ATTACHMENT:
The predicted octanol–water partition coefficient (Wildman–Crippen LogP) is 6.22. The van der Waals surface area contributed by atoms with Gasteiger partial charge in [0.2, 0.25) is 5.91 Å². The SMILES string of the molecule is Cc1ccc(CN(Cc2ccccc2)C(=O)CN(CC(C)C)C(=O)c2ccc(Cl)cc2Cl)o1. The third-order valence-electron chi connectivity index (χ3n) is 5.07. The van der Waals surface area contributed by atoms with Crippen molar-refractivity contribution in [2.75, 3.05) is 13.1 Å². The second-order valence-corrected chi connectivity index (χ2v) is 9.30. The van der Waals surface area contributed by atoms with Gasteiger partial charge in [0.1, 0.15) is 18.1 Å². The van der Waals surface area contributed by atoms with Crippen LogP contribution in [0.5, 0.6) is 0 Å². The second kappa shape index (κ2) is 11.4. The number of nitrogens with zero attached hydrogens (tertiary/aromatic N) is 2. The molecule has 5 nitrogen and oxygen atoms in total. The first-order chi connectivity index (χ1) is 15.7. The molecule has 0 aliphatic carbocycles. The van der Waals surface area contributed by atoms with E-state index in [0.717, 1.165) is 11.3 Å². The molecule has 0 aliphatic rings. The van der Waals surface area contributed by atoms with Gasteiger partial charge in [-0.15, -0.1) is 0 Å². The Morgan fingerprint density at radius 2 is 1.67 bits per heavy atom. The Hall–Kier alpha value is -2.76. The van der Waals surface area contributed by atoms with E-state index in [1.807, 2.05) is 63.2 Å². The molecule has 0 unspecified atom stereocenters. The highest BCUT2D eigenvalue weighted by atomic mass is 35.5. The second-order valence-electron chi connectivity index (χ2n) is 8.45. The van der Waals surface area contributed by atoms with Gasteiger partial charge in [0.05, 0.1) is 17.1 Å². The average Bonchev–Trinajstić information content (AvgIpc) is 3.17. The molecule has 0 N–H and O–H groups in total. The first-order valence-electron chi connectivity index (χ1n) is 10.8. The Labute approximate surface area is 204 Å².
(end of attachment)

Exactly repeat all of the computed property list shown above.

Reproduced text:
The predicted octanol–water partition coefficient (Wildman–Crippen LogP) is 6.22. The van der Waals surface area contributed by atoms with Gasteiger partial charge in [0.2, 0.25) is 5.91 Å². The SMILES string of the molecule is Cc1ccc(CN(Cc2ccccc2)C(=O)CN(CC(C)C)C(=O)c2ccc(Cl)cc2Cl)o1. The third-order valence-electron chi connectivity index (χ3n) is 5.07. The van der Waals surface area contributed by atoms with Crippen molar-refractivity contribution in [2.75, 3.05) is 13.1 Å². The second-order valence-corrected chi connectivity index (χ2v) is 9.30. The van der Waals surface area contributed by atoms with Gasteiger partial charge in [0.1, 0.15) is 18.1 Å². The van der Waals surface area contributed by atoms with Crippen LogP contribution in [0.5, 0.6) is 0 Å². The second kappa shape index (κ2) is 11.4. The number of nitrogens with zero attached hydrogens (tertiary/aromatic N) is 2. The molecule has 5 nitrogen and oxygen atoms in total. The first-order chi connectivity index (χ1) is 15.7. The molecule has 0 aliphatic carbocycles. The van der Waals surface area contributed by atoms with E-state index in [0.717, 1.165) is 11.3 Å². The molecule has 0 aliphatic rings. The van der Waals surface area contributed by atoms with Gasteiger partial charge in [-0.15, -0.1) is 0 Å². The Morgan fingerprint density at radius 2 is 1.67 bits per heavy atom. The Hall–Kier alpha value is -2.76. The van der Waals surface area contributed by atoms with E-state index in [1.807, 2.05) is 63.2 Å². The molecule has 0 unspecified atom stereocenters. The highest BCUT2D eigenvalue weighted by atomic mass is 35.5. The second-order valence-electron chi connectivity index (χ2n) is 8.45. The van der Waals surface area contributed by atoms with Gasteiger partial charge in [0.05, 0.1) is 17.1 Å². The average Bonchev–Trinajstić information content (AvgIpc) is 3.17. The molecule has 0 N–H and O–H groups in total. The first-order valence-electron chi connectivity index (χ1n) is 10.8. The Labute approximate surface area is 204 Å².